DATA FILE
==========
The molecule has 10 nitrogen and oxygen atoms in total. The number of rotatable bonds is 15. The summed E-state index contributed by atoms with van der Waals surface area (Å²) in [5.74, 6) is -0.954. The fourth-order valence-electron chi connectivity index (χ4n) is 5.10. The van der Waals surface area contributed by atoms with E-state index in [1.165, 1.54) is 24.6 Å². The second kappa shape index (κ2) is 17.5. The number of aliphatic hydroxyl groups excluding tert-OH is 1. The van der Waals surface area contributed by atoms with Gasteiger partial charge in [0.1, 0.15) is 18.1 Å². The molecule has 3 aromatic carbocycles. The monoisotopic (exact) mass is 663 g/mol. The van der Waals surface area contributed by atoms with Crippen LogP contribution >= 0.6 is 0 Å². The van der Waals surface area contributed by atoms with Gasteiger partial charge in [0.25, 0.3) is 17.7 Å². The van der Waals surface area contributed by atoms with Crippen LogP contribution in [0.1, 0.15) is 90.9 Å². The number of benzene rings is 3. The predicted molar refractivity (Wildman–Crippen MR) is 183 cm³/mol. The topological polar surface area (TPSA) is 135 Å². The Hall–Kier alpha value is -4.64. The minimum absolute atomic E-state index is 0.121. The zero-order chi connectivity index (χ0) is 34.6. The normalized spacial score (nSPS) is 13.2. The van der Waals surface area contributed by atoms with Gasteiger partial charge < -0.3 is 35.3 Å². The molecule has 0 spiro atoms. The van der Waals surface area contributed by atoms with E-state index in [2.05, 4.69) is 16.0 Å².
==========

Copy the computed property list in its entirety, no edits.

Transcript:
The molecule has 10 nitrogen and oxygen atoms in total. The number of rotatable bonds is 15. The summed E-state index contributed by atoms with van der Waals surface area (Å²) in [5.74, 6) is -0.954. The fourth-order valence-electron chi connectivity index (χ4n) is 5.10. The van der Waals surface area contributed by atoms with E-state index in [1.165, 1.54) is 24.6 Å². The second kappa shape index (κ2) is 17.5. The number of aliphatic hydroxyl groups excluding tert-OH is 1. The van der Waals surface area contributed by atoms with Gasteiger partial charge in [0.1, 0.15) is 18.1 Å². The molecule has 3 aromatic carbocycles. The monoisotopic (exact) mass is 663 g/mol. The van der Waals surface area contributed by atoms with Crippen LogP contribution >= 0.6 is 0 Å². The van der Waals surface area contributed by atoms with Gasteiger partial charge in [0.25, 0.3) is 17.7 Å². The van der Waals surface area contributed by atoms with Crippen LogP contribution in [0.1, 0.15) is 90.9 Å². The number of benzene rings is 3. The predicted molar refractivity (Wildman–Crippen MR) is 183 cm³/mol. The topological polar surface area (TPSA) is 135 Å². The Hall–Kier alpha value is -4.64. The minimum absolute atomic E-state index is 0.121. The zero-order chi connectivity index (χ0) is 34.6. The normalized spacial score (nSPS) is 13.2. The van der Waals surface area contributed by atoms with Gasteiger partial charge < -0.3 is 35.3 Å². The molecule has 0 spiro atoms. The van der Waals surface area contributed by atoms with E-state index in [2.05, 4.69) is 16.0 Å².